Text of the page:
“student government – funded by mandatory student fees – paid for students to protest at the state capitol”
Maybe students who support the Second Amendment should demand a refund on their student fees.
The College Fix reports:
Public university forces students to fund anti-gun protest at state capitol
Concord University officially opposes campus carry.
That’s the reasonable conclusion to take away from the West Virginia public university’s actions toward a state bill that would let citizens with a concealed-carry permit carry their concealed weapons in limited parts of campus.
Not only did President Kendra Boggess (below) publicly speak against the bill on her Facebook page, but the taxpayer-funded university confirmed that the student government – funded by mandatory student fees – paid for students to protest at the state capitol.
HB 2519 bans concealed weapons in large venues, individual offices and residence-hall rooms among other areas, and would give college officials authority to declare other areas off-limits due to specific circumstances, such as “if a controversial speaker were making a presentation,” according to state radio host Hoppy Kercheval. The bill is pending in the Senate Judiciary Committee.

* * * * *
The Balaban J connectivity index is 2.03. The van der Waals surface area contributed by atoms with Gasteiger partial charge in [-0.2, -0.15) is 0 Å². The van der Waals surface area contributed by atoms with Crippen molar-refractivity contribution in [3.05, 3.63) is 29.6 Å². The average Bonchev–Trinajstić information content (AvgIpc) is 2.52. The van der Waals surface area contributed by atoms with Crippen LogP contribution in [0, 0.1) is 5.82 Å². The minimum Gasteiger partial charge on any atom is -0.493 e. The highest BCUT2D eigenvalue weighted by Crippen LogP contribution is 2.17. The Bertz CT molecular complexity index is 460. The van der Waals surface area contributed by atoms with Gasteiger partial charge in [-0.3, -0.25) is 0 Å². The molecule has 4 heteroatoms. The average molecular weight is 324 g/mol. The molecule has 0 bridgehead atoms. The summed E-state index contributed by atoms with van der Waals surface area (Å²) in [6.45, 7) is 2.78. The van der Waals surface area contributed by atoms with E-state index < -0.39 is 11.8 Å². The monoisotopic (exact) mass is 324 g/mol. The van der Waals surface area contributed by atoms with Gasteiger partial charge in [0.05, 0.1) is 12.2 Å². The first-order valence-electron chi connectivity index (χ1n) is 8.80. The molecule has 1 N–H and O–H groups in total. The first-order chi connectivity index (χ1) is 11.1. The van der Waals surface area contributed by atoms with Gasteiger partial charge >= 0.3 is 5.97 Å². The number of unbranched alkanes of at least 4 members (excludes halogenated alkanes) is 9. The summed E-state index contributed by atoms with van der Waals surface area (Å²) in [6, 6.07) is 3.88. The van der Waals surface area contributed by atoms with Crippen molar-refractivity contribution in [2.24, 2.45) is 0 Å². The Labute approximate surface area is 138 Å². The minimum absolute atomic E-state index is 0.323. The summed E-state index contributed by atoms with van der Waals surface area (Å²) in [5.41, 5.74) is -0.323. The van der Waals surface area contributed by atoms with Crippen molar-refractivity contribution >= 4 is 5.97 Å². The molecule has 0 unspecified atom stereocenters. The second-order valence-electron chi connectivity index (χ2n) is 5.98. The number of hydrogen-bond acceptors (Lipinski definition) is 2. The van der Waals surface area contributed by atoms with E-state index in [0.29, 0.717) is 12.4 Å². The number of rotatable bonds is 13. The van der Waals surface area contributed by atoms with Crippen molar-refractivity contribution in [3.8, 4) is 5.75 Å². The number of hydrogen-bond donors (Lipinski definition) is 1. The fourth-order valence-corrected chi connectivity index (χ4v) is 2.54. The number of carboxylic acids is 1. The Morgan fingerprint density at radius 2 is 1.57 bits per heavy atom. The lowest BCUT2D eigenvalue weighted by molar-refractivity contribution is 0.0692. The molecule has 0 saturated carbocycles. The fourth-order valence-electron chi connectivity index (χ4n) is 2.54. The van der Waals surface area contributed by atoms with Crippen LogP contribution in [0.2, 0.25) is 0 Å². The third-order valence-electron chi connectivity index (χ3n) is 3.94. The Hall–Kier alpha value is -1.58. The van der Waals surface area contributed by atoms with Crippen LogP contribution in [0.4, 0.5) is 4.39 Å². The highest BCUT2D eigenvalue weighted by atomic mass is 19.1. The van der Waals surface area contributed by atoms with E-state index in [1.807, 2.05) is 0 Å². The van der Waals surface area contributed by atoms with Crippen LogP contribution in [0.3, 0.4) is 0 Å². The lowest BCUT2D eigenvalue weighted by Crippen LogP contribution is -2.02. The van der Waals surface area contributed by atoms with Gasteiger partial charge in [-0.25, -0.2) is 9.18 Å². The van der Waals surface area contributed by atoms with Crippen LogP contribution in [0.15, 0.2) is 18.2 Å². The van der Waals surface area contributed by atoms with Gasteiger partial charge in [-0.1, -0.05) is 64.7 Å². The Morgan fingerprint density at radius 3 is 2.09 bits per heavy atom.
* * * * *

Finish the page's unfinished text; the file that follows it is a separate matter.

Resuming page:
Campus Reform reports that the Student Government Association sent a campuswide email with a misleading subject line intended to provoke panic – “EMERGENCY. GUNS ON CAMPUS” – and begged students to attend a protest it was hosting.
The administration’s Office of Advancement used its megaphone to promote the protest as well. A spokesperson ignored the one-sided language of the SGA email, which explicitly said the capitol visit was intended “to stop this bill,” and told Campus Reform it was a student effort to ensure “their voice would be considered in the decision-making process.”
The student government paid for transportation to the protest for those students who were unwilling to drive the 90 miles themselves, according to the spokesperson. “All students were invited, regardless of where they stood on this issue,” he insisted, despite the Office of Advancement’s email explicitly stating it was a “rally against” the bill.
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